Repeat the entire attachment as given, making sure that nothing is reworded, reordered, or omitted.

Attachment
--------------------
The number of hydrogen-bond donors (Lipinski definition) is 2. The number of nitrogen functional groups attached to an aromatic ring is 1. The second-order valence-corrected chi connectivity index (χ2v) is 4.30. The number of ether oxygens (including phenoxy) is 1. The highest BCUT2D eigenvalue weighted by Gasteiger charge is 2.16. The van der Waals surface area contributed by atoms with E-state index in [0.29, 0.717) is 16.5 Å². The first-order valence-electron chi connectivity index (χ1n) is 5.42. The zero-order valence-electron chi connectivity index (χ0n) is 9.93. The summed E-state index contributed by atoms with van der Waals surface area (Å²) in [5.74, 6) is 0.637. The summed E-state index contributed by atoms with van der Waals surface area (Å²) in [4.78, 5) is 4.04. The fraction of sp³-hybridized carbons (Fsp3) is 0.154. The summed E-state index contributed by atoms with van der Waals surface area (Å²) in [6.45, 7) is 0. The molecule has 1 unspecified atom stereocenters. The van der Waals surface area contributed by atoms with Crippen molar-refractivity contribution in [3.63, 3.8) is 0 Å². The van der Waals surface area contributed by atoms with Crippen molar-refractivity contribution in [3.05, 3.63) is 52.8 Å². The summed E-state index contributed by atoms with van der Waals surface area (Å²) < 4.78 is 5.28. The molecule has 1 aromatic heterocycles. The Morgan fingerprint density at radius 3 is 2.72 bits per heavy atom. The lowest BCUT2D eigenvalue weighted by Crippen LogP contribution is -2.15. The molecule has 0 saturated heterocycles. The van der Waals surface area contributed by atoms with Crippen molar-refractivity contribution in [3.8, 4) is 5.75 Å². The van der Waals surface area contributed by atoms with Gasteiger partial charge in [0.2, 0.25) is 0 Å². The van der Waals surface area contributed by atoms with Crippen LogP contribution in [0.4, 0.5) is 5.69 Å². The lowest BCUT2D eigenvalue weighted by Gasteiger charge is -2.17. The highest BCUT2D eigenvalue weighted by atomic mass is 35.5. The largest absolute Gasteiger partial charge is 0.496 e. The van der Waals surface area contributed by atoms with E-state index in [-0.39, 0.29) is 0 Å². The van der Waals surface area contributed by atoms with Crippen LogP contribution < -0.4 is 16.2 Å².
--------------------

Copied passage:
The number of hydrogen-bond donors (Lipinski definition) is 2. The number of nitrogen functional groups attached to an aromatic ring is 1. The second-order valence-corrected chi connectivity index (χ2v) is 4.30. The number of ether oxygens (including phenoxy) is 1. The highest BCUT2D eigenvalue weighted by Gasteiger charge is 2.16. The van der Waals surface area contributed by atoms with E-state index in [0.29, 0.717) is 16.5 Å². The first-order valence-electron chi connectivity index (χ1n) is 5.42. The zero-order valence-electron chi connectivity index (χ0n) is 9.93. The summed E-state index contributed by atoms with van der Waals surface area (Å²) in [5.74, 6) is 0.637. The summed E-state index contributed by atoms with van der Waals surface area (Å²) in [4.78, 5) is 4.04. The fraction of sp³-hybridized carbons (Fsp3) is 0.154. The summed E-state index contributed by atoms with van der Waals surface area (Å²) in [6.45, 7) is 0. The molecule has 1 unspecified atom stereocenters. The van der Waals surface area contributed by atoms with Crippen molar-refractivity contribution in [3.63, 3.8) is 0 Å². The van der Waals surface area contributed by atoms with Crippen molar-refractivity contribution in [3.05, 3.63) is 52.8 Å². The summed E-state index contributed by atoms with van der Waals surface area (Å²) < 4.78 is 5.28. The molecule has 1 aromatic heterocycles. The Morgan fingerprint density at radius 3 is 2.72 bits per heavy atom. The lowest BCUT2D eigenvalue weighted by Crippen LogP contribution is -2.15. The molecule has 0 saturated heterocycles. The van der Waals surface area contributed by atoms with Crippen molar-refractivity contribution in [3.8, 4) is 5.75 Å². The van der Waals surface area contributed by atoms with Gasteiger partial charge in [0.2, 0.25) is 0 Å². The van der Waals surface area contributed by atoms with Crippen LogP contribution in [0.4, 0.5) is 5.69 Å². The lowest BCUT2D eigenvalue weighted by Gasteiger charge is -2.17. The highest BCUT2D eigenvalue weighted by atomic mass is 35.5. The largest absolute Gasteiger partial charge is 0.496 e. The van der Waals surface area contributed by atoms with E-state index in [-0.39, 0.29) is 0 Å². The van der Waals surface area contributed by atoms with Crippen LogP contribution < -0.4 is 16.2 Å².